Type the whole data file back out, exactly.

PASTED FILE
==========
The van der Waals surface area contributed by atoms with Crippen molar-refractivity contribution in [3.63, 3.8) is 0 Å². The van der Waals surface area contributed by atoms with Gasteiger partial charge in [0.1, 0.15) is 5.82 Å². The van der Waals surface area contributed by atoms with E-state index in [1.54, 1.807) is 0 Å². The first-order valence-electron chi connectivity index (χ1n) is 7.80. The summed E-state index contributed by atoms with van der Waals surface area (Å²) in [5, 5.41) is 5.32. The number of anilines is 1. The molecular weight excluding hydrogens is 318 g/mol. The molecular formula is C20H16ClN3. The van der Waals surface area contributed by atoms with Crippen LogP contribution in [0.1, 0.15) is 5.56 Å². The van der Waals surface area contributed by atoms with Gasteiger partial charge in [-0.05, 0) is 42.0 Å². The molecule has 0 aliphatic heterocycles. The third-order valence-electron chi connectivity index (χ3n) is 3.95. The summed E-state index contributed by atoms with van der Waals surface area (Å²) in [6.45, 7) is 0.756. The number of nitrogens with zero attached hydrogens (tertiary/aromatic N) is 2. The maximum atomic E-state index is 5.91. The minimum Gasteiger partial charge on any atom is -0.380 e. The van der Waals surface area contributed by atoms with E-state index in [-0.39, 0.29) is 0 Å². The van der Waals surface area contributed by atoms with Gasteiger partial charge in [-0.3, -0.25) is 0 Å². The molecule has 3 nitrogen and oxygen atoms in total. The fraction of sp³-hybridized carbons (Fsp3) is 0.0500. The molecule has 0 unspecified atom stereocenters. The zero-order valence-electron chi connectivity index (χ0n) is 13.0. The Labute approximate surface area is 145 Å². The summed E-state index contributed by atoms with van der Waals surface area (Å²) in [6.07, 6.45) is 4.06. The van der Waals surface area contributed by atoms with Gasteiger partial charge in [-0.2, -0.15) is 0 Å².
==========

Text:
The van der Waals surface area contributed by atoms with Crippen molar-refractivity contribution in [3.63, 3.8) is 0 Å². The van der Waals surface area contributed by atoms with Gasteiger partial charge in [0.1, 0.15) is 5.82 Å². The van der Waals surface area contributed by atoms with E-state index in [1.54, 1.807) is 0 Å². The first-order valence-electron chi connectivity index (χ1n) is 7.80. The summed E-state index contributed by atoms with van der Waals surface area (Å²) in [5, 5.41) is 5.32. The number of anilines is 1. The molecular weight excluding hydrogens is 318 g/mol. The molecular formula is C20H16ClN3. The van der Waals surface area contributed by atoms with Crippen LogP contribution in [0.1, 0.15) is 5.56 Å². The van der Waals surface area contributed by atoms with Gasteiger partial charge in [-0.05, 0) is 42.0 Å². The molecule has 0 aliphatic heterocycles. The third-order valence-electron chi connectivity index (χ3n) is 3.95. The summed E-state index contributed by atoms with van der Waals surface area (Å²) in [6.45, 7) is 0.756. The number of nitrogens with zero attached hydrogens (tertiary/aromatic N) is 2. The maximum atomic E-state index is 5.91. The minimum Gasteiger partial charge on any atom is -0.380 e. The van der Waals surface area contributed by atoms with E-state index in [-0.39, 0.29) is 0 Å². The van der Waals surface area contributed by atoms with Gasteiger partial charge in [-0.3, -0.25) is 0 Å². The molecule has 3 nitrogen and oxygen atoms in total. The fraction of sp³-hybridized carbons (Fsp3) is 0.0500. The molecule has 0 unspecified atom stereocenters. The zero-order valence-electron chi connectivity index (χ0n) is 13.0. The Labute approximate surface area is 145 Å². The summed E-state index contributed by atoms with van der Waals surface area (Å²) in [6.07, 6.45) is 4.06. The van der Waals surface area contributed by atoms with Gasteiger partial charge in [-0.2, -0.15) is 0 Å².